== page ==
Netflix’s crackdown on password sharing will begin in the coming months

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Streaming giant Netflix will begin cracking down on password sharing in the first quarter of this year, after releasing the company’s earnings report to shareholders last week.

The practice of sharing passwords with people outside of the subscriber’s household will become more complex and is likely to result in the additional cost of sharing a single subscription across multiple locations.

“While our terms of use limit Netflix use to one household, we recognize this is a change for members who share their account more broadly,” Netflix said in its shareholder report.

“As we roll out paid sharing, subscribers in many countries will also have the option to pay extra if they want to share Netflix with people they don’t live with. As is the case today, all members will be able to watch it on the go, whether on TV or mobile.”

Based on a test of tougher new rules in some Central and South American countries last year, the company admitted it expected a negative reaction in the near term.

Related: Netflix co-founder Reed Hastings steps down as CEO of the streaming company

“As we work through this transition — and as some borrowers stop looking because they don’t convert to extra members or full-pay accounts — short-term engagement, as measured by third parties, such as Nielsen’s The Gauge, could be negatively impacted,” said the statement.

“However, we believe the pattern will be similar to what we’ve seen in Latin America, with engagement growing over time as we continue to deliver a broad range of programs and borrowers sign up for their accounts.”

Netflix hasn’t been more specific than “later in the first quarter of ’23” on when the crackdown will begin.

The new model could see Netflix users in, for example, Australia paying around AU$4 more a month if last year’s trials in Costa Rica, Chile, Peru, Argentina, El Salvador, Guatemala, Honduras and the Dominican Republic are a guide. These countries were targeted by the company because password sharing seemed to be particularly common there.

Subscribers had no restrictions on mobile devices such as smartphones, tablets or laptops, to allow legitimate users to still access their accounts while travelling.

But the new system could end your access to your account to watch a Netflix show at a friend’s or relative’s house, as well as sharing a single subscription among multiple homes.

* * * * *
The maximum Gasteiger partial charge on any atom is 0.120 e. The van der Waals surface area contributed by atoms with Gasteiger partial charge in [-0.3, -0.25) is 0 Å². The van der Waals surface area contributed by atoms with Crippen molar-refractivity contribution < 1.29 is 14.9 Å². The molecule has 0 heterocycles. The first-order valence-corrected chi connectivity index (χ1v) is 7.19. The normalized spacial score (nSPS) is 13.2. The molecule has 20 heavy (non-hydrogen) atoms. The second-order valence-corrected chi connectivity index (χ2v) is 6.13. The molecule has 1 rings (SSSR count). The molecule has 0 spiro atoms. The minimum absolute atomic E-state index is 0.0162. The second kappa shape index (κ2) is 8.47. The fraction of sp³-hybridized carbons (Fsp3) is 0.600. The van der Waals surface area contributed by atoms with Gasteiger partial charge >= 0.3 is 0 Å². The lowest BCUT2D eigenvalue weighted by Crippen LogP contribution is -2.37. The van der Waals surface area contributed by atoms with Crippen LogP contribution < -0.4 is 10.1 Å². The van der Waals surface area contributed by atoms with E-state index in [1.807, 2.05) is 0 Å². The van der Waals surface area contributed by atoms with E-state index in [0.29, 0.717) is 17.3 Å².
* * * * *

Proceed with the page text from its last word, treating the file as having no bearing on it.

Netflix’s director of product innovation, Chengyi Long, explained in an updated October blog post how the new system might work. Only one home will be allowed on a single Netflix account, but can be used on multiple devices. An additional monthly fee will apply to add additional households (in most Latin American countries it was $2.99). During the trip, the account will only be accessible from a tablet, laptop or mobile phone. Subscribers will be able to log in to remove unwanted families from their account.

“Today’s household account sharing compromises our long-term ability to invest and improve our service,” he said.

“So we’ve been carefully exploring different ways to let people who want to share their account pay a little more.”

Related: Sharing TV streaming passwords is illegal, says UK copyright watchdog

In 2022, Netflix lost 200,000 customers in the first quarter alone and admitted it expects to lose another two million in the second quarter. The company attributed the decline to a number of factors, including increased competition and the war in Ukraine

Long did not outline how Netflix plans to enforce the new system.

In trials in Latin America, if a change of location is detected for an account that has been in use for more than two weeks, the holder receives an in-app notification giving them the option to change their home address or pay a fee to add the new address.

In an interview with Variety on Jan. 19, Netflix co-CEO Greg Peters admitted cracking down on shared passwords “wouldn’t be a universally popular move” and the company will start enforcing the new regime by offering customers they continue to share accounts “a kind nudge” to pay extra for multi-family use.

In its shareholder report the same day, Netflix reported a total of 231 million paid subscriptions in 2022, $32 billion in revenue and $5.6 billion in operating income.

Netflix Australia declined to comment, saying last week’s shareholder communication on the matter was the most up-to-date.

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